By Tim Schurr
Have you noticed the “.aproj_data” folder that always appears along-side your Leapfrog project file?
If you’ve ever had to move or copy a project to another location, you’ve probably come across it, opened folder using explorer and discovered a whole raft of sub-folders and files and thought “What’s all of this? Is this really my Leapfrog project?”
In this article, I will explain the reason why Leapfrog saves projects in seemingly such a bizarre way, then I’ll give you a couple of tricks on how to get the best performance and reliability out of your Leapfrog projects.
Optimised for performance
The reason Leapfrog products save their projects to disk in this manner is to optimise performance. In other words, it is built this way so you don’t have to wait any longer than what is absolutely necessary when dropping a new wireframe or block model into the scene. In fact, the way the software is designed means that the only limiting factor to how fast these operations work is quite literally how quickly your computer can move your project data directly onto its graphics card. This is great because it means that the performance you experience in the software scales with the computer hardware that you feed it.
Let’s compare another way AGL could have engineered this: by storing pieces of the project on disk in their native formats. Say you import an *.obj wireframe, Leapfrog stores an *.obj wireframe in the project folder on disk. Now, every time Leapfrog needs to use that wireframe, as an input to a model or even just for viewing in the scene, the software must load the file, convert its format and add colouring and shading modes, then push it onto the graphics card. For large objects, this can use up many valuable seconds of your time over and over again every day.
Instead, Leapfrog stores your project in pieces that are efficient for the disk, using internal formats that are optimised for direct access using memory mapping, which all means the software performs like a rocket, especially when you consider how much is going on behind the scenes while you’re modelling.
Behind the scenes
Even for simple tasks like processing drilling data and making wireframes, Leapfrog software is constantly reading and writing to your project on disk. This is why the software doesn’t have a save button: every triangle and every parameter is saved to disk automatically, all the time.
With this in mind, you can see how working with Leapfrog projects stored on poorly connected disk drives might have a substantial impact on the performance of the software, both from a visualisation and modelling perspective. For example, if you’ve opened a project directly from a network disk, the software is suddenly hindered by the slower transfer speeds in every aspect: when processing a model, when importing, when visualising components.
Furthermore, due to the way USB thumbdrives and network drives can easily become disconnected from your computer, you’re putting your project at risk of corruption should the connection drop while the software is writing.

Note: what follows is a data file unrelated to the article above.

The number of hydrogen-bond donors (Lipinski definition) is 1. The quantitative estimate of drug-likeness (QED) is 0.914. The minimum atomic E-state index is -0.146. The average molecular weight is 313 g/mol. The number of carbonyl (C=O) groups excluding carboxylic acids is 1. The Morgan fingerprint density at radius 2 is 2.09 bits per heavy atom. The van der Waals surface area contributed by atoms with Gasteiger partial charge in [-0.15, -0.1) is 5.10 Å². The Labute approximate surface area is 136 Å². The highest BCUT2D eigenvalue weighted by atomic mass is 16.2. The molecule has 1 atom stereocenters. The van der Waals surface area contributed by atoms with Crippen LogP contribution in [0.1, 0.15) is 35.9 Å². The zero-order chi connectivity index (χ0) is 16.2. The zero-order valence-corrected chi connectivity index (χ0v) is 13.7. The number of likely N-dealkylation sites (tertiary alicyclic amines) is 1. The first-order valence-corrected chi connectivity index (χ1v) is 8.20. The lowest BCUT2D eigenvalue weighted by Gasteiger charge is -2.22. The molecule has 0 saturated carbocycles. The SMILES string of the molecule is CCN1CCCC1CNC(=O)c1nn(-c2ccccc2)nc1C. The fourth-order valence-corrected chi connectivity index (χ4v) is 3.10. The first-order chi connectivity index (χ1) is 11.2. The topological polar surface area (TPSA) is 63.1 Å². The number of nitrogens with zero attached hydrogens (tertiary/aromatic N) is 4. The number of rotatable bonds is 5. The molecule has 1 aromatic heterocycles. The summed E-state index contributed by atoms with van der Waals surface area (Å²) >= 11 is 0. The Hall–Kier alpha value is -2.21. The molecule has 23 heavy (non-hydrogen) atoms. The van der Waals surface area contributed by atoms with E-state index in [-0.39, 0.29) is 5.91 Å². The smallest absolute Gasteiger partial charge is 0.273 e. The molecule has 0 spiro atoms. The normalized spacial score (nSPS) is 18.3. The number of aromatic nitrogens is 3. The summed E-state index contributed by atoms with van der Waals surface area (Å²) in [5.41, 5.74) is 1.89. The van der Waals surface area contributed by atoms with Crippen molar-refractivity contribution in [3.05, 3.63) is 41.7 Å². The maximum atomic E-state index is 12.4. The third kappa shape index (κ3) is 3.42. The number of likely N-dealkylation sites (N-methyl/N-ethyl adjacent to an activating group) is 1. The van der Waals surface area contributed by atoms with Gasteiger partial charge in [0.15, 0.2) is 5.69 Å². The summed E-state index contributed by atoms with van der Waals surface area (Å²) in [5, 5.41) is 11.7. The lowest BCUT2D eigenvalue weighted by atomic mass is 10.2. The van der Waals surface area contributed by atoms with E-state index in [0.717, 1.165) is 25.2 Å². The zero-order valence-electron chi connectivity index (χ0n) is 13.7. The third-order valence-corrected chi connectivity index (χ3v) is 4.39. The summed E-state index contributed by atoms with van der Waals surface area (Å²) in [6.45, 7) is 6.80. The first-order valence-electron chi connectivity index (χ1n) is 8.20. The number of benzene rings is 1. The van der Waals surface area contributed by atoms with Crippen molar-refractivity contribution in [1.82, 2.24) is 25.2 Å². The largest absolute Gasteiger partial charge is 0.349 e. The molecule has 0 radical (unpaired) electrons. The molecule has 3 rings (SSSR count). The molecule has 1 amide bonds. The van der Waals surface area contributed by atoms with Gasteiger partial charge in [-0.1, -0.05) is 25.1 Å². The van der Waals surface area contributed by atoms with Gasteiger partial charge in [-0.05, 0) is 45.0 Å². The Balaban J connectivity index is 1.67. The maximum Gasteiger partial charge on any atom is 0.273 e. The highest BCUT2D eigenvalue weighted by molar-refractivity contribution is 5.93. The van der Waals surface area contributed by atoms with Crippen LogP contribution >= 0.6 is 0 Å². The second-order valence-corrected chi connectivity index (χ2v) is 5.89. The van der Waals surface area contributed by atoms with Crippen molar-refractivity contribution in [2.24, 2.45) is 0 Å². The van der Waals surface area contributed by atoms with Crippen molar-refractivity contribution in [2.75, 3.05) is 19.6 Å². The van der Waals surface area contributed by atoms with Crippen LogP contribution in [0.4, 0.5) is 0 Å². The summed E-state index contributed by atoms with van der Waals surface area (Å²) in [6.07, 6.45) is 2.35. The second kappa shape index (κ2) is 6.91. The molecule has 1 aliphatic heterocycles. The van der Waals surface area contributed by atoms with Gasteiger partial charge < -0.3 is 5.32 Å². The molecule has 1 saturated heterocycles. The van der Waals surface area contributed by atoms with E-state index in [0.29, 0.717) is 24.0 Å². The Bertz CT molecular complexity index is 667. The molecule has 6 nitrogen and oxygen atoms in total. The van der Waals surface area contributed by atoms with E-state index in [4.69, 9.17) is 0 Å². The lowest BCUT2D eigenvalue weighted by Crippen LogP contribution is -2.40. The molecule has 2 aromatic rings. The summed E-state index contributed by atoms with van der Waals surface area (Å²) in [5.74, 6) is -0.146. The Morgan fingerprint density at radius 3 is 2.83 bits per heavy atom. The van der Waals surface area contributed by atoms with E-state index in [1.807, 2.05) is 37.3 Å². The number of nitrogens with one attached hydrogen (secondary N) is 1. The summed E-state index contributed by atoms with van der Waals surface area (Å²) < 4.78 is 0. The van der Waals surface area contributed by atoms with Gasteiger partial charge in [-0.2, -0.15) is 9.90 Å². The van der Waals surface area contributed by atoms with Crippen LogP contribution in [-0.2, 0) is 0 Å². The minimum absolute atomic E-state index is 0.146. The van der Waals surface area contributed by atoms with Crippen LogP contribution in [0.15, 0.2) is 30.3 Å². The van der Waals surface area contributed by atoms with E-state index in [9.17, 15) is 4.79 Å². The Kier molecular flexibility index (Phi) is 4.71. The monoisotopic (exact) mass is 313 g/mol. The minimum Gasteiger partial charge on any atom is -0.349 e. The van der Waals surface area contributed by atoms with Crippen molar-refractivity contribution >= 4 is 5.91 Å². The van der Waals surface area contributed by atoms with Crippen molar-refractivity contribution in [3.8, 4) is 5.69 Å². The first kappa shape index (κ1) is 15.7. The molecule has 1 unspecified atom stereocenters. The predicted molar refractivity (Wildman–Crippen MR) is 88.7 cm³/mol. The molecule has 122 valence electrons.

Given that we always want to keep our projects fully intact and functioning as quickly as possible, there’s a couple of simple things we can do to keep us on this path.
Work from your computer’s disk
You might’ve already guessed, but the best thing you can do to make Leapfrog software run fast and protect your projects from unwanted corruptions is to work from projects that are on your local hard disk. This is not to say that projects cannot be stored and transported on Network and USB disk drives, but instead these projects should be copied to a local working directory prior to opening. And there’s a couple of nice ways to do this.
Save a zipped copy
Leapfrog Geo, Hydro & Geothermal all feature a handy function on the main application menu that allows you to easily compress your project into a zipped archive. If your project needs to go to a network or USB drive this is easily done directly from the software. When you need to move an archived project from a network or USB drive, just unzip it directly from the network into a working folder on your PC and you’re set to go.
Store your backups
In your organisation, it’s worthwhile putting in place some simple processes for storing projects on your company’s network drives. This might include the method above for storing projects and working on Leapfrog projects, but another thing you might consider is maintaining an historical archive for each of your projects. With just a few folders and file naming conventions, you can easily have all of your previous models and projects at hand for revisiting decisions and the like.
For the future
AGL is constantly searching for ways to improve our software to make your work easier. We know that storing and sharing projects in an organisation can make for some tricky file operations and we are working toward some great workflow-based solutions to this in the future.